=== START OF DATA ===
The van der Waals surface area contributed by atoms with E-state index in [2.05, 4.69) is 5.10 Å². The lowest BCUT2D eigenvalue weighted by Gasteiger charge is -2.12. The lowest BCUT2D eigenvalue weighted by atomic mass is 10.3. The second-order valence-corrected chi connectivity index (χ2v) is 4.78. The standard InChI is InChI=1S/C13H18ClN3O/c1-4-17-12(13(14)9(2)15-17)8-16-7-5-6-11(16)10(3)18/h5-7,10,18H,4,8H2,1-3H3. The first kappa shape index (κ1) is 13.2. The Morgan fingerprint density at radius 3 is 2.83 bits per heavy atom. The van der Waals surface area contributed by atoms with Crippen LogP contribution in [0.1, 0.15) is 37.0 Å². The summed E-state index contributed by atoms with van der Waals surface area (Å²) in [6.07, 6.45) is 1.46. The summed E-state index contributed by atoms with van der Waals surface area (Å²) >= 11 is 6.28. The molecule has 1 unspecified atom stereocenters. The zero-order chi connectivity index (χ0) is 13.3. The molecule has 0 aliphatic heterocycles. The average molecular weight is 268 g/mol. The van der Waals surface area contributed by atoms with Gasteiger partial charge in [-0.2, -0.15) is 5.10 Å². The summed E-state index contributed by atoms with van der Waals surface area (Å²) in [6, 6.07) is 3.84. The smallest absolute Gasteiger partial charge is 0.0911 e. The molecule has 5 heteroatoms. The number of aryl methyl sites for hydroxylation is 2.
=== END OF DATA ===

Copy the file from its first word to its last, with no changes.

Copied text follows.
The van der Waals surface area contributed by atoms with E-state index in [2.05, 4.69) is 5.10 Å². The lowest BCUT2D eigenvalue weighted by Gasteiger charge is -2.12. The lowest BCUT2D eigenvalue weighted by atomic mass is 10.3. The second-order valence-corrected chi connectivity index (χ2v) is 4.78. The standard InChI is InChI=1S/C13H18ClN3O/c1-4-17-12(13(14)9(2)15-17)8-16-7-5-6-11(16)10(3)18/h5-7,10,18H,4,8H2,1-3H3. The first kappa shape index (κ1) is 13.2. The Morgan fingerprint density at radius 3 is 2.83 bits per heavy atom. The van der Waals surface area contributed by atoms with Crippen LogP contribution in [0.1, 0.15) is 37.0 Å². The summed E-state index contributed by atoms with van der Waals surface area (Å²) in [6.07, 6.45) is 1.46. The summed E-state index contributed by atoms with van der Waals surface area (Å²) >= 11 is 6.28. The molecule has 1 unspecified atom stereocenters. The zero-order chi connectivity index (χ0) is 13.3. The molecule has 0 aliphatic heterocycles. The average molecular weight is 268 g/mol. The van der Waals surface area contributed by atoms with Gasteiger partial charge in [-0.2, -0.15) is 5.10 Å². The summed E-state index contributed by atoms with van der Waals surface area (Å²) in [6, 6.07) is 3.84. The smallest absolute Gasteiger partial charge is 0.0911 e. The molecule has 5 heteroatoms. The number of aryl methyl sites for hydroxylation is 2.